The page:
Why It Works
- Mild pork sausage doesn’t overpower the flavors of the gravy and potatoes.
- An onion-infused gravy adds texture and flavor to the dish.
Bangers and mash are a public house classic, some fatty sausages with buttery potatoes perfect for soaking up an afternoon's worth of ale. An inexpensive way to fill up your stomach, the classic cheap banger has given way to today's gastropubs replacing the fatty pork sausage with anything from spiced lamb to chicken-and-apple adaptations of the classic—although you can still find classic versions of this popular dish throughout Britain as a mainstay of pub menus.
Onion gravy is the simple sauce that normally tops the pile of sausage and mash. There are many versions of this gravy but the most important part of this simple sauce is making sure your onions are a deep even brown with no scorching. There is no real secret on how to properly cook up your onions; just keep an eye on them and toss them often to make sure they cook evenly.
Once you've figured out your onions it's a matter of stock. I've called for beef stock in this recipe, but if you have some good chicken or even vegetable stock, use that instead. Just keep in mind that using a vegetable stock will result in a thinner final gravy.
Finding some proper bangers can be challenging depending on where you are living. If your area has a good butcher, that's always a good place to start when searching out sausages. If, after much searching, you find yourself without bangers (and without the proper equipment to make a batch yourself), then in a pinch substitute any sort of plain, fatty pork sausage. Bratwurst always seems closer to a proper banger than a mild Italian sausage in my mind. But use your own judgment.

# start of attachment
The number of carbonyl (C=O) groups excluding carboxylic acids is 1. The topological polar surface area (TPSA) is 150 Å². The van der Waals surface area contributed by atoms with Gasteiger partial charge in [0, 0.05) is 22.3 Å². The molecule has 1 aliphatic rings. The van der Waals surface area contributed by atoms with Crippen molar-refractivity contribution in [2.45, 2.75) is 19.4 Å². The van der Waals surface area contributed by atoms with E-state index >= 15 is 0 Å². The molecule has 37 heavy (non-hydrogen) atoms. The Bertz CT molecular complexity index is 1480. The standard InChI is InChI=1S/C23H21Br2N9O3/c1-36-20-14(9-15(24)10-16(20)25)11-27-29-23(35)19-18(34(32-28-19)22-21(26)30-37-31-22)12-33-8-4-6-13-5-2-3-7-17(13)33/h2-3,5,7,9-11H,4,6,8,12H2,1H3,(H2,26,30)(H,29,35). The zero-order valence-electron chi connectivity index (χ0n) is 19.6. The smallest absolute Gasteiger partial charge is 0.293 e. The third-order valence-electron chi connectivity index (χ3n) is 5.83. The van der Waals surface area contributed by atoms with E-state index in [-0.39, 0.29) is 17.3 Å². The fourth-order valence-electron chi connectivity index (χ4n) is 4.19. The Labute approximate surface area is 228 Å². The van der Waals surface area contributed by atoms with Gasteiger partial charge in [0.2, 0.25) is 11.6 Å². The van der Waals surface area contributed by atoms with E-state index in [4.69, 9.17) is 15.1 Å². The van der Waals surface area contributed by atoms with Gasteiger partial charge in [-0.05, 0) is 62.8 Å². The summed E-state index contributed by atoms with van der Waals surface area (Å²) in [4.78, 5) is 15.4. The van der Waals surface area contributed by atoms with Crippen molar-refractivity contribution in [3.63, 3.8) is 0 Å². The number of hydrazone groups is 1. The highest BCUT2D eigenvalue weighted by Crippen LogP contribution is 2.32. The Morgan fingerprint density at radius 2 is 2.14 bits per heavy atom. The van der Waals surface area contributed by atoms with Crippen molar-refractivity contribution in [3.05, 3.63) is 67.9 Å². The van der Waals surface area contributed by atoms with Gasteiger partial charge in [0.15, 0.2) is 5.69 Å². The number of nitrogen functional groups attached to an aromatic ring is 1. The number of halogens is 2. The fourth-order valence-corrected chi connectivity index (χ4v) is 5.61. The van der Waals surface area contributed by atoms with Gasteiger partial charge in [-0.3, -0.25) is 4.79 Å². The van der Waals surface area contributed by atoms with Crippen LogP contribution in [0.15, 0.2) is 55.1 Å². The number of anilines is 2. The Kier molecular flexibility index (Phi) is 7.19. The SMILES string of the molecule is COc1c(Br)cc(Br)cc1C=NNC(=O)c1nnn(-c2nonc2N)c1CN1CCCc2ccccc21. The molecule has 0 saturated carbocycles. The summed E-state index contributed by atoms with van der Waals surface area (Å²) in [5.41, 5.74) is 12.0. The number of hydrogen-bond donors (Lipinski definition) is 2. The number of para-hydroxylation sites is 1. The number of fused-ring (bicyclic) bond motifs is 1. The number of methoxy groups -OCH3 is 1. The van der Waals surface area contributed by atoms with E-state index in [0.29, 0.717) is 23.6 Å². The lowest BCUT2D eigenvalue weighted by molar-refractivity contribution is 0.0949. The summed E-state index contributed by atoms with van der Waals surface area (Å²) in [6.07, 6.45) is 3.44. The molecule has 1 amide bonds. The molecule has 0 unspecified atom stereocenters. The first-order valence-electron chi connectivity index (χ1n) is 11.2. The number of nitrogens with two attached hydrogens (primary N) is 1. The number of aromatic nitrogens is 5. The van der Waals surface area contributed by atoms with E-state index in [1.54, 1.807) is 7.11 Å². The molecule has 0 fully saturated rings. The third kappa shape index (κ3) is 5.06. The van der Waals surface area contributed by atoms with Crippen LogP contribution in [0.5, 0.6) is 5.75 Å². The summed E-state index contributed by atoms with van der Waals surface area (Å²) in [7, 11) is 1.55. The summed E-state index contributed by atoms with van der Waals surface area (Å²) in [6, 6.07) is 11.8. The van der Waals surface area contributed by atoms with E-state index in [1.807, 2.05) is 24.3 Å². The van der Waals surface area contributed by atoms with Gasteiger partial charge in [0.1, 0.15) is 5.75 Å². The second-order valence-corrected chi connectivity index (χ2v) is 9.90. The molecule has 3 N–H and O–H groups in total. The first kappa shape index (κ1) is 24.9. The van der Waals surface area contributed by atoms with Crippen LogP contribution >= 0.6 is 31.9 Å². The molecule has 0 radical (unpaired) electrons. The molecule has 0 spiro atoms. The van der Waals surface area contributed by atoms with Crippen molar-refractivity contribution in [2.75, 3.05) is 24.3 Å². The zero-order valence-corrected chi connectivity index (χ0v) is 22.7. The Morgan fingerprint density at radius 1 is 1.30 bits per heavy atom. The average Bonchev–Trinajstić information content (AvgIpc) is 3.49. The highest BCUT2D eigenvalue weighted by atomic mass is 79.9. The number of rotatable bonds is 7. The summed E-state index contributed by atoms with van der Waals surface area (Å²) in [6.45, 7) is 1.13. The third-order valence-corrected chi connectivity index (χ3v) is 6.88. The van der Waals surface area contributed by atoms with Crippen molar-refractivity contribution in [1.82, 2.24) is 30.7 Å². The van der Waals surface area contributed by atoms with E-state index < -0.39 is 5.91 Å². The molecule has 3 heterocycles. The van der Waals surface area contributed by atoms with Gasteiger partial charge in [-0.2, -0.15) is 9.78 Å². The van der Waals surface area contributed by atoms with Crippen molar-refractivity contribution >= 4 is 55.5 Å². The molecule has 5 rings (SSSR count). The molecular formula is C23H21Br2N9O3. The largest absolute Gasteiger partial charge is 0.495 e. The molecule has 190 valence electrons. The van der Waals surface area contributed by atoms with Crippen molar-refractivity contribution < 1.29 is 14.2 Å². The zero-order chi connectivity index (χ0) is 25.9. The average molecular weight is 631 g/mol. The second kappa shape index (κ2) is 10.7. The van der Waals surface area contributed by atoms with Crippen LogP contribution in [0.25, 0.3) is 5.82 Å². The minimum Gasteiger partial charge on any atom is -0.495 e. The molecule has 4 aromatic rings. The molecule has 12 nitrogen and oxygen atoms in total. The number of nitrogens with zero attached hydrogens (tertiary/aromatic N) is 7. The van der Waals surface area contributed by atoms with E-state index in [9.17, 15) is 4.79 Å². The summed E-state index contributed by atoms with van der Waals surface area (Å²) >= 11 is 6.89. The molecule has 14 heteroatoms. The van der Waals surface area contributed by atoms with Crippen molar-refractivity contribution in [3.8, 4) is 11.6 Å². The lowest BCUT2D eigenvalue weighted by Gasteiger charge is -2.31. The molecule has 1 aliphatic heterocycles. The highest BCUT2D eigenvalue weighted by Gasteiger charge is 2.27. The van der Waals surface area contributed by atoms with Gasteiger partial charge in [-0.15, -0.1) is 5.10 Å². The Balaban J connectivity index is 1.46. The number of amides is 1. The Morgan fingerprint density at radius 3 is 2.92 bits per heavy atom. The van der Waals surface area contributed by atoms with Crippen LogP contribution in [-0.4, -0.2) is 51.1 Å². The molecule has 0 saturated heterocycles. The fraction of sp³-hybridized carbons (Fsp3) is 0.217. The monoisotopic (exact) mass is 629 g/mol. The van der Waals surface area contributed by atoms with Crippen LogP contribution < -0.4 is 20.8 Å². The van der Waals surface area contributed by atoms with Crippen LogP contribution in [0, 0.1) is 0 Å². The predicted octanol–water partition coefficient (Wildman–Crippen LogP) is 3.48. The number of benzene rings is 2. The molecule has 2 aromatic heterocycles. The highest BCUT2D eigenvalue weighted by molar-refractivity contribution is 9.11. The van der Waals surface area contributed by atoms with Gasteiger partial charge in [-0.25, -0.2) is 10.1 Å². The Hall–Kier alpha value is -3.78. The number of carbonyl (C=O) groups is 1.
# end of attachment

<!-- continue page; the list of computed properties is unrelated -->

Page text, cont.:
October 17, 2012
4 medium russet potatoes, peeled and cut into 2 inch chunks
6 tablespoons butter
1 cup milk
Freshly ground black pepper
3 medium onions, thinly sliced (about 3 cups sliced onions)
1 bay leaf
2 1/2 tablespoons flour
2 1/2 cups store-bought or homemade low-sodium beef or chicken broth
2 tablespoons vegetable oil
8 bangers (about 2 pounds, see note)
Place potatoes in a saucepan and cover with cold water. Season well with salt. Bring to a boil over high heat, reduce to a simmer, and cook until potatoes are soft, about 10 minutes. Drain and place back in saucepan, add 3 tablespoons butter and ⅔ cup milk, and mash with a potato masher, adding more milk if a looser consistency is desired. Season to taste with salt and pepper. Keep warm.
Heat remaining 3 tablespoons butter in a large non-stick skillet over medium-high heat until melted. Add onions and bay leaf and cook, stirring often, until onions are brown, about 15 minutes.
Sprinkle with flour and mix until flour is evenly incorporated with onions. Stirring constantly, slowly pour stock over onion mixture. Bring to a simmer over high heat, stirring often, then lower heat to medium and cook until thickened, about 6 minutes. Remove and discard bay leaf. Season to taste with salt and pepper, and keep warm.
Heat vegetable oil in a large stainless steel skillet over medium-high heat until shimmering. Reduce heat to medium-low. Place bangers in the skillet and cook until browned on one side, about 5 minutes; flip bangers and cover. Cook until bangers are fully cooked, about 6 minutes longer.
Divide mash between 4 plates, place 2 bangers on each pile of mash, and top with onion gravy. Serve with brown ale and extra gravy and strong mustard passed alongside.
Bangers are a British pork sausage. If they are unavailable, any mild pork sausage can be used in their place.
|Nutrition Facts (per serving)|
|Amount per serving|
|% Daily Value*|
|Total Fat 66g||85%|
|Saturated Fat 27g||136%|
|Total Carbohydrate 67g||24%|
|Dietary Fiber 6g||22%|
|Total Sugars 12g|
|Vitamin C 24mg||120%|
|*The % Daily Value (DV) tells you how much a nutrient in a food serving contributes to a daily diet. 2,000 calories a day is used for general nutrition advice.|